Whether you are thinking about listing your property on the market or simply looking to add value to an existing investment property, renovating can be an effective way to create instant equity.
Property owners eager to lift the value of their homes often ask the question, how can I ensure maximum value from a simple renovation?
Before jumping straight into a renovation, it is essential to carefully plan and budget for any upgrades you are considering. The key is to make sure you know what adds value, without over-capitalising.
Here are a few recommendations:
- It is always important to consider your renovations with rental yields in mind. As with investment property selection and purchase, a renovation is all about attracting the best rental yields or bottom-line profits. It is important to keep the prospective tenant’s needs at the forefront of any renovation. For example, consider what upgrades would appeal to a tenant. A simple re-carpeting job can cost as little as $3000 while adding as much as $10,000-$20,000 to a property’s value, and undertaking a complete refurbishment for $50,000 may add $100,000 to its value.
- Know how to add value with little outlay. If you are looking to sell your home or investment property, but do not have the budget for a large-scale renovation, there are several small-scale improvements you can do yourself to instantly lift its’ value. A fresh coat of paint can make a world of difference to worn-out interiors, and it is impressive how much a decent scrub and clean can increase the appeal of a home. Backyard gardens can be improved with a selection of new plants, bark and the grass areas fertilised. Re-grouting of wet area tiles, replacement of old appliances and fresh window coverings can transform the appeal of a property.
- Light it up. One of the things that buyers subconsciously notice is light within a property. Despite whatever amazing features the property might have, if it is not naturally well-lit, it can impact the feel of a property. If your property is dimly lit, consider replacing old light fittings, switches and sockets with more efficient ones. If you are in a house, semi or townhouse, a skylight could also uplift living areas, kitchens or bathrooms with poor natural light. Removing clutter and opening blinds/curtains are other easy ways to enhance your property’s appeal and demonstrate an abundance of natural light.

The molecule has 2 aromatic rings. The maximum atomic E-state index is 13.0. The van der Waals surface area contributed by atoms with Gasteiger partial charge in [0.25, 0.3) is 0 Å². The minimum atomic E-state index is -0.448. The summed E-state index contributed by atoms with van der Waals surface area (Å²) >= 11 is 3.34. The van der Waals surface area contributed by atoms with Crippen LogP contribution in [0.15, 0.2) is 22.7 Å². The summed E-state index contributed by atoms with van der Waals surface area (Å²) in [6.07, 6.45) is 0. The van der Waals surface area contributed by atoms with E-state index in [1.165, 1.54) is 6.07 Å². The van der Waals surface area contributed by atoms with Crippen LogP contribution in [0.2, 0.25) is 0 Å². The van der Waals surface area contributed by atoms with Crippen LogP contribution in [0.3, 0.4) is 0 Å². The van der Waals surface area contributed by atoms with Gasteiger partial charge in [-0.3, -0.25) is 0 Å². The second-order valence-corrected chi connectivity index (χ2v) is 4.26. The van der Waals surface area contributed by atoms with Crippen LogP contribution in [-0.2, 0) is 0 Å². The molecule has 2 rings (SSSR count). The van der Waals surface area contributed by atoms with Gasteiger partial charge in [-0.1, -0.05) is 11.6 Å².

- Hire an independent property valuer. Many inexperienced buyers risk over-capitalising or making upgrades that don’t impact the value of the property. Even before beginning the simplest of renovations, it’s worth hiring an independent property valuer, as they can advise you on how much value a renovation has the potential to add. A valuer can guide you if spending $30,000 on a kitchen renovation will add more than $30,000 to your home’s overall value, for instance. They will also be aware of circumstantial factors, such as the average value threshold of properties in your street.
- It doesn’t have to be perfect. Don’t worry if not everything about the property is pristine. A place that is liveable to rent out straight away is often the most realistic and affordable option for investors. If you have an eye for improvements, investing in a place that needs a simple renovation presents a real opportunity for equity. However, if you are purchasing a property to ‘flip’, beginners should start off with small improvements rather than a complete renovation. That way, not only can you take your time saving and planning for a complete renovation, but seeing the difference between the property’s actual worth and what you can make it worth enables you to envision its’ full potential.
Regardless of whether you are considering minor upgrades or large-scale renovations, renovating a property has the potential to significantly increase your home’s overall value, even in a flat market. To receive maximum return from renovations, always remember to consult the experts and stick to your budget.
IMPORTANT: This is not advice. Clients should not act solely based on the material contained in this blog. Items herein are general comments only and do not constitute or convey advice per se. Every effort is made to ensure the contents are accurate at the time of publication. Clients should seek their own independent professional advice before making any decision or acting. We take no responsibility for any subsequent action that may arise from the use of this newsletter. Published by the PPM GROUP – www.ppmgroup.com.au